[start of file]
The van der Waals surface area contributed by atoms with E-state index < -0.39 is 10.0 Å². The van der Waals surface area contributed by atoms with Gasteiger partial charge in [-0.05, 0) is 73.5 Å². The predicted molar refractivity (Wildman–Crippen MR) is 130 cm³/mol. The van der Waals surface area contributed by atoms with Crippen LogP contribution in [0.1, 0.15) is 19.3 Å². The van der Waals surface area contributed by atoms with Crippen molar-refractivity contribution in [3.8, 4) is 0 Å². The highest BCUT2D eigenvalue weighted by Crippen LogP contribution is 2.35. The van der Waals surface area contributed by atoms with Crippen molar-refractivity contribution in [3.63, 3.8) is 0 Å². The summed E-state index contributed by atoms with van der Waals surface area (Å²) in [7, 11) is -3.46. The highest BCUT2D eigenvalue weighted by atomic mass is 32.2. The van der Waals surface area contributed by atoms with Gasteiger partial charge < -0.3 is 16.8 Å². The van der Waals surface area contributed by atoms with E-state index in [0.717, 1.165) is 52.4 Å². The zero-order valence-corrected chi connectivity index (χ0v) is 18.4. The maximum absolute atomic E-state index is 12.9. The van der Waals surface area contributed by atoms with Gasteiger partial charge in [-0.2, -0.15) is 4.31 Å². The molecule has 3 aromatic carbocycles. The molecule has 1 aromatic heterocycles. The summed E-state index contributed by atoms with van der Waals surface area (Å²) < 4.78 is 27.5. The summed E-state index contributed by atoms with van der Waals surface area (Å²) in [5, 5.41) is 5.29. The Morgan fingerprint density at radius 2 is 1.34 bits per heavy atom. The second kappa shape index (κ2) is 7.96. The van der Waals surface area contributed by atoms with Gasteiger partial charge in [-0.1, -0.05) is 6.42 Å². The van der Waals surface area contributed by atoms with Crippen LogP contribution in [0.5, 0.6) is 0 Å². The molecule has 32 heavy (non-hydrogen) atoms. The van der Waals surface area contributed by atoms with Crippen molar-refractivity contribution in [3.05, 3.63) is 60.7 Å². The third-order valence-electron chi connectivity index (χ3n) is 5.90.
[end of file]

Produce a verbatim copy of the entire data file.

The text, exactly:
The van der Waals surface area contributed by atoms with E-state index < -0.39 is 10.0 Å². The van der Waals surface area contributed by atoms with Gasteiger partial charge in [-0.05, 0) is 73.5 Å². The predicted molar refractivity (Wildman–Crippen MR) is 130 cm³/mol. The van der Waals surface area contributed by atoms with Crippen LogP contribution in [0.1, 0.15) is 19.3 Å². The van der Waals surface area contributed by atoms with Crippen molar-refractivity contribution in [3.8, 4) is 0 Å². The highest BCUT2D eigenvalue weighted by Crippen LogP contribution is 2.35. The van der Waals surface area contributed by atoms with Crippen molar-refractivity contribution in [3.63, 3.8) is 0 Å². The summed E-state index contributed by atoms with van der Waals surface area (Å²) in [7, 11) is -3.46. The highest BCUT2D eigenvalue weighted by atomic mass is 32.2. The van der Waals surface area contributed by atoms with Gasteiger partial charge < -0.3 is 16.8 Å². The van der Waals surface area contributed by atoms with E-state index in [0.717, 1.165) is 52.4 Å². The zero-order valence-corrected chi connectivity index (χ0v) is 18.4. The maximum absolute atomic E-state index is 12.9. The van der Waals surface area contributed by atoms with Gasteiger partial charge in [-0.2, -0.15) is 4.31 Å². The molecule has 3 aromatic carbocycles. The molecule has 1 aromatic heterocycles. The summed E-state index contributed by atoms with van der Waals surface area (Å²) < 4.78 is 27.5. The summed E-state index contributed by atoms with van der Waals surface area (Å²) in [5, 5.41) is 5.29. The Morgan fingerprint density at radius 2 is 1.34 bits per heavy atom. The second kappa shape index (κ2) is 7.96. The van der Waals surface area contributed by atoms with Gasteiger partial charge in [-0.1, -0.05) is 6.42 Å². The van der Waals surface area contributed by atoms with Crippen LogP contribution in [0.5, 0.6) is 0 Å². The molecule has 32 heavy (non-hydrogen) atoms. The van der Waals surface area contributed by atoms with Crippen molar-refractivity contribution in [3.05, 3.63) is 60.7 Å². The third-order valence-electron chi connectivity index (χ3n) is 5.90.